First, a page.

The HRIC layout is based on a catadioptric optical design and consists of a modified Ritchey-Chretien (RC) configuration with a dedicated corrector (see Fig. 2). Both mirrors have hyperboloid profiles and are coupled with three corrector lenses aimed at correcting the astigmatism and the FoV curvature aberrations of the RC configuration. The design of the HRIC telescope has been driven by the possibility to achieve the required alignment of the optical elements by means of optomechanical tolerances only. A dedicated fine alignment was required only for the secondary mirror to reach the defined focus position and for the detector, which could be translated and tilted to achieve the best fitting of the focal plane position within the entire field of view. The optical configuration has been optimized minimizing the diameter of the secondary mirror, to reduce the light losses due to central obscuration. A 30% (in diameter) relative obscuration between primary and secondary mirrors has been achieved to provide a good energy transfer to the telescope exit pupil. The instrument has a focal length of 800 mm and is equipped with a dioptric image corrector adapting the FoV to a 2048 x 2048 pixels detector with a pixel size of 10 μm. The focal ratio is F#8.9, to be diffraction limited at 400 nm and to optimize radiometric flux and overall mechanical dimensions; the main optical parameters are reported in Table 1.

Fig. 2
figure2

HRIC optical layout and telescope optomechanics. The Ritchey-Chretien configuration includes primary and secondary mirrors (M1 and M2) and a corrector of three lenses (L1 to L3) close to the Focal Plane Assembly (FPA) which includes a window with filters (here included in the FPA). Two lines between M1 and M2 give the position and diameter of the internal baffles. The position and dimensions of the external baffle (Stavroudis) and the TIRD filter are also given (see text for more details). The Invar structure (dark grey) and the Titanium barrel (on the right) supporting the corrector are clearly visible in the picture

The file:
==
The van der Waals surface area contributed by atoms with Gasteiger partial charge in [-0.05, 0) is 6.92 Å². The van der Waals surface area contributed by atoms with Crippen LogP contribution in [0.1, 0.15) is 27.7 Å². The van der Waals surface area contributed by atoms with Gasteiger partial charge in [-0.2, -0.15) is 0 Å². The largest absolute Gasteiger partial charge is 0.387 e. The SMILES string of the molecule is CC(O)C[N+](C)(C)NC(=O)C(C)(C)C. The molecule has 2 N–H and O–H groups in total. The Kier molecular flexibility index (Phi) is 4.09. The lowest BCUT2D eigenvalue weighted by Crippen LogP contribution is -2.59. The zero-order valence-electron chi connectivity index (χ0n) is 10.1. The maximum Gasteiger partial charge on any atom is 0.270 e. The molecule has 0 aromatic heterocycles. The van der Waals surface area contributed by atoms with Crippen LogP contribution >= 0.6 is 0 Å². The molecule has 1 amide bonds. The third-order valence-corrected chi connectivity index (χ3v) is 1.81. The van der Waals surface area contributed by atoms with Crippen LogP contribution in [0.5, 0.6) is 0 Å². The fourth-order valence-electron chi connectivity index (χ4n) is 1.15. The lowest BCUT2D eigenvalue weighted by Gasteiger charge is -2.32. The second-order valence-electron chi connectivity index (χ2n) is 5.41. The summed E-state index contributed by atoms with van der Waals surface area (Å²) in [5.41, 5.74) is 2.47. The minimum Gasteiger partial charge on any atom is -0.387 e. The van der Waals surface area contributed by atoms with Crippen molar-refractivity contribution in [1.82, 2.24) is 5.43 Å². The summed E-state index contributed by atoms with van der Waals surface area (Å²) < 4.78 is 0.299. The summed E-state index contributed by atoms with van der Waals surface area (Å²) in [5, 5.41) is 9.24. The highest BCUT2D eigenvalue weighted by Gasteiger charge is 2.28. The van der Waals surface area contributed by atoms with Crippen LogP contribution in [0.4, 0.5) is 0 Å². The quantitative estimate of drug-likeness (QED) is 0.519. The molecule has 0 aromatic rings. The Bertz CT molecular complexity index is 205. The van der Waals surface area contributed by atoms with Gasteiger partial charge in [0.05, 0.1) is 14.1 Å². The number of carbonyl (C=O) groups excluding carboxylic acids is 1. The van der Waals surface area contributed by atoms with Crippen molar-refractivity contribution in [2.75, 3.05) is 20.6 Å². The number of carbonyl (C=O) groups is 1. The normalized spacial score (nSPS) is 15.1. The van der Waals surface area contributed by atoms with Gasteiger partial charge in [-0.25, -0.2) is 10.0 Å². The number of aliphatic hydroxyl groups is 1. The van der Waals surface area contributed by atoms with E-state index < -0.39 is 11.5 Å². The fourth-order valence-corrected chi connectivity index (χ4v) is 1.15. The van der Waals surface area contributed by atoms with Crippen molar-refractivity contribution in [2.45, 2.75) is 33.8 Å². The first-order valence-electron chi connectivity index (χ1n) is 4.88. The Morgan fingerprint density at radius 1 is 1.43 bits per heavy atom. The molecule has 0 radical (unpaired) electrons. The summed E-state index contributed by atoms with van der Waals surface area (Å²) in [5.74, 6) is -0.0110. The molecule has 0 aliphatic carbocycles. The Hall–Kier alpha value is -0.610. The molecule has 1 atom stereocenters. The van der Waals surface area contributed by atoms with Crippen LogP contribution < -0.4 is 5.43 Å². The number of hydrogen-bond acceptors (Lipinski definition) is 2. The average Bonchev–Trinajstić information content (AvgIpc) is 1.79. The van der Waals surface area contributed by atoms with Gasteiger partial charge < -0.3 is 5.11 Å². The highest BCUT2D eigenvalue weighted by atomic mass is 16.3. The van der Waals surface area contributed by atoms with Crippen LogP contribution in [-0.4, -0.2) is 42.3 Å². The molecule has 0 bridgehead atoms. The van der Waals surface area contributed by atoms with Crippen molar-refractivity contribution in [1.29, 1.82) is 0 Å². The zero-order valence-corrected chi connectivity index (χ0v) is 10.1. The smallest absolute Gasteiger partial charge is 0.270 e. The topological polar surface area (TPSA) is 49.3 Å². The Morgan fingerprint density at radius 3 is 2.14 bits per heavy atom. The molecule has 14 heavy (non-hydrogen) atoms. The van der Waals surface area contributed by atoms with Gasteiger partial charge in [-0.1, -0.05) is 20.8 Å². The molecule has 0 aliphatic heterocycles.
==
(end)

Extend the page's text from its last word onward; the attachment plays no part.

Table 1 Main optical parameters of HRIC

To compensate the thermomechanical distortions coming from the high thermal gradient, specific materials have been selected: fused silica has been used for all dioptric and catoptric elements, whereas Invar has been adopted for the telescope mechanical structure and Titanium for the lense supports, spacers, and Focal Plane Assembly (FPA) mechanics. A Carbon Fiber Reinforced Polymer (CFRP) external structure forms an envelope for the internal telescope structure and acts as the mechanical I/F with the S/C optical bench. To reduce the thermal gradients on the optical elements, two non-standard solutions have been adopted: a Thermal Infrared Rejection Device (TIRD) filter and an external baffle properly designed to reject the out-of-field radiation (Cucciarre’ 2013; Friso 2010). The TIRD, with a transmitted-wavefront error RMS ≤ 230 nm, is placed at the entrance of the instrument. This filter is made of a BK7-G18 substrate with Indium Tin Oxide (ITO) coating with high transmittance in the HRIC spectral range (>80% in the full range, >90% in the 450-770 nm range) and low transmittance at longer wavelengths (< 5% above 2 μm), also due to high reflectivity (>60% above 2 μm). The TIRD filter allows the limitation of the thermal radiation from the target, as Mercury surface easily reaches 700 K, and the gradients within the telescope that would worsen the optical quality due to thermoelastic effects. The external baffle differs from the usual black-coated cylindrical baffle. Based on the Stavroudis geometrical concept (Stavroudis and Foo 1994), the baffle allows to reflect back the out-of-field radiance from the Mercury surface. It uses highly reflective hyperbolas and elliptical surfaces to reject the incoming radiation misaligned with respect to the optical axis. As it reaches high temperatures, it is mechanically and thermally decoupled from the telescope.

Focal Plane Assembly

The small heliocentric distance and the hot Hermean surface make the environment harsh for the BepiColombo payload. The high radiation dose and the high temperature required to select an intrinsic radiation hardness detector based on the CMOS technology. It is a global shutter SiPIN CMOS 2048×2048 with 10- μm pixels developed by Raytheon Vision Systems (RVS). The detector is integrated with a Peltier device aimed at controlling the detector temperature at the nominal value of \(-5\pm 0.1\)C in order to maintain stable electrical performance. STC uses the same type of detector and one of the SIMBIO-SYS spare models has been used for the Colour and Stereo Surface Imaging System (CaSSIS), the stereo camera on board the ExoMars Trace Gas Orbiter mission (Thomas et al. 2017).